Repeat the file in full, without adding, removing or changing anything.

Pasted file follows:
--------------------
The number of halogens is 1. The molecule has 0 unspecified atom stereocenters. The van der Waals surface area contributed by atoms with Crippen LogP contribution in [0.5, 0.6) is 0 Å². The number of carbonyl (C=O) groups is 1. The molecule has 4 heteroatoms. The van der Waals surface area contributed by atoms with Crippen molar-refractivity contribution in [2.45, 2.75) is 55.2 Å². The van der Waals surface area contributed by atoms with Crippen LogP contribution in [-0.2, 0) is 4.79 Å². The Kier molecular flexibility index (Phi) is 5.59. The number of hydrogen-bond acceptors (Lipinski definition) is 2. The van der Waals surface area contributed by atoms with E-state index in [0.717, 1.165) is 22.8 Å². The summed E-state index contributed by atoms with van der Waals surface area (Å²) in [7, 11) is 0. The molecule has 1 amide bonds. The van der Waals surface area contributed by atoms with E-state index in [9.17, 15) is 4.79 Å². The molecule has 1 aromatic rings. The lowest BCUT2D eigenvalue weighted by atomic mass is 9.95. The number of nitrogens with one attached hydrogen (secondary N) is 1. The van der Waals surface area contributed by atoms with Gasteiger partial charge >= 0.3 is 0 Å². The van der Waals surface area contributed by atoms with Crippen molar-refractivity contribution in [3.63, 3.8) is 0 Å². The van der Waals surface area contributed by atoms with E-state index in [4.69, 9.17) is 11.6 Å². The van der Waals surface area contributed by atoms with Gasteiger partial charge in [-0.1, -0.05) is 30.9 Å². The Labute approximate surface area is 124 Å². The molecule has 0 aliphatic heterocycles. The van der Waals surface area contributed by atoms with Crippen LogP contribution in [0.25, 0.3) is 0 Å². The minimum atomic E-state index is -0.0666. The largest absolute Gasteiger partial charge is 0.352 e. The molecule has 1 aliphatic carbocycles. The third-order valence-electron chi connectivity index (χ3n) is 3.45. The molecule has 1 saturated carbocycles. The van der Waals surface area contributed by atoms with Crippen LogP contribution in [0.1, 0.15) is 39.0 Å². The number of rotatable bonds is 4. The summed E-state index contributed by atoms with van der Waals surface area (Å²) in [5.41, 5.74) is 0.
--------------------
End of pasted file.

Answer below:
The number of halogens is 1. The molecule has 0 unspecified atom stereocenters. The van der Waals surface area contributed by atoms with Crippen LogP contribution in [0.5, 0.6) is 0 Å². The number of carbonyl (C=O) groups is 1. The molecule has 4 heteroatoms. The van der Waals surface area contributed by atoms with Crippen molar-refractivity contribution in [2.45, 2.75) is 55.2 Å². The van der Waals surface area contributed by atoms with Crippen LogP contribution in [-0.2, 0) is 4.79 Å². The Kier molecular flexibility index (Phi) is 5.59. The number of hydrogen-bond acceptors (Lipinski definition) is 2. The van der Waals surface area contributed by atoms with E-state index in [0.717, 1.165) is 22.8 Å². The summed E-state index contributed by atoms with van der Waals surface area (Å²) in [7, 11) is 0. The molecule has 1 amide bonds. The van der Waals surface area contributed by atoms with E-state index in [9.17, 15) is 4.79 Å². The molecule has 1 aromatic rings. The lowest BCUT2D eigenvalue weighted by atomic mass is 9.95. The number of nitrogens with one attached hydrogen (secondary N) is 1. The van der Waals surface area contributed by atoms with Gasteiger partial charge >= 0.3 is 0 Å². The van der Waals surface area contributed by atoms with Crippen molar-refractivity contribution in [3.63, 3.8) is 0 Å². The van der Waals surface area contributed by atoms with E-state index in [4.69, 9.17) is 11.6 Å². The van der Waals surface area contributed by atoms with Gasteiger partial charge in [-0.1, -0.05) is 30.9 Å². The Labute approximate surface area is 124 Å². The molecule has 0 aliphatic heterocycles. The van der Waals surface area contributed by atoms with Crippen LogP contribution in [0.25, 0.3) is 0 Å². The minimum atomic E-state index is -0.0666. The largest absolute Gasteiger partial charge is 0.352 e. The molecule has 1 aliphatic carbocycles. The third-order valence-electron chi connectivity index (χ3n) is 3.45. The molecule has 1 saturated carbocycles. The van der Waals surface area contributed by atoms with Crippen LogP contribution in [0.1, 0.15) is 39.0 Å². The number of rotatable bonds is 4. The summed E-state index contributed by atoms with van der Waals surface area (Å²) in [5.41, 5.74) is 0.